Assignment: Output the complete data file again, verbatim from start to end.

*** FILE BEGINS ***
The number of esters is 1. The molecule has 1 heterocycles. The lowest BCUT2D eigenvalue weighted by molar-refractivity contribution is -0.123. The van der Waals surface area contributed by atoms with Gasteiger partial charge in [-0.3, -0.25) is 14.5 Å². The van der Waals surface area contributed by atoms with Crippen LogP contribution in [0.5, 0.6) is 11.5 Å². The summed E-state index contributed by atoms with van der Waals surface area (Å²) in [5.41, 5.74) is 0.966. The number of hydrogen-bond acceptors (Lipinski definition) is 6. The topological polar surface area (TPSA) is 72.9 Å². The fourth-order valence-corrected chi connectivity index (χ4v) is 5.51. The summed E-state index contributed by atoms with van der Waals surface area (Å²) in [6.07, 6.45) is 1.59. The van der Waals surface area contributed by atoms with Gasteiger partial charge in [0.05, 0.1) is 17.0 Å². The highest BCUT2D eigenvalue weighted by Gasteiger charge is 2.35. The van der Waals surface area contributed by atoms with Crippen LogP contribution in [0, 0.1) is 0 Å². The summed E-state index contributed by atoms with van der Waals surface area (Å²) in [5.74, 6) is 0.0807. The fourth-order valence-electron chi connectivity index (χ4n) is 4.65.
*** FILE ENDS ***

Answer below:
The number of esters is 1. The molecule has 1 heterocycles. The lowest BCUT2D eigenvalue weighted by molar-refractivity contribution is -0.123. The van der Waals surface area contributed by atoms with Gasteiger partial charge in [-0.3, -0.25) is 14.5 Å². The van der Waals surface area contributed by atoms with Crippen LogP contribution in [0.5, 0.6) is 11.5 Å². The summed E-state index contributed by atoms with van der Waals surface area (Å²) in [5.41, 5.74) is 0.966. The number of hydrogen-bond acceptors (Lipinski definition) is 6. The topological polar surface area (TPSA) is 72.9 Å². The fourth-order valence-corrected chi connectivity index (χ4v) is 5.51. The summed E-state index contributed by atoms with van der Waals surface area (Å²) in [6.07, 6.45) is 1.59. The van der Waals surface area contributed by atoms with Gasteiger partial charge in [0.05, 0.1) is 17.0 Å². The highest BCUT2D eigenvalue weighted by Gasteiger charge is 2.35. The van der Waals surface area contributed by atoms with Crippen LogP contribution in [0, 0.1) is 0 Å². The summed E-state index contributed by atoms with van der Waals surface area (Å²) in [5.74, 6) is 0.0807. The fourth-order valence-electron chi connectivity index (χ4n) is 4.65.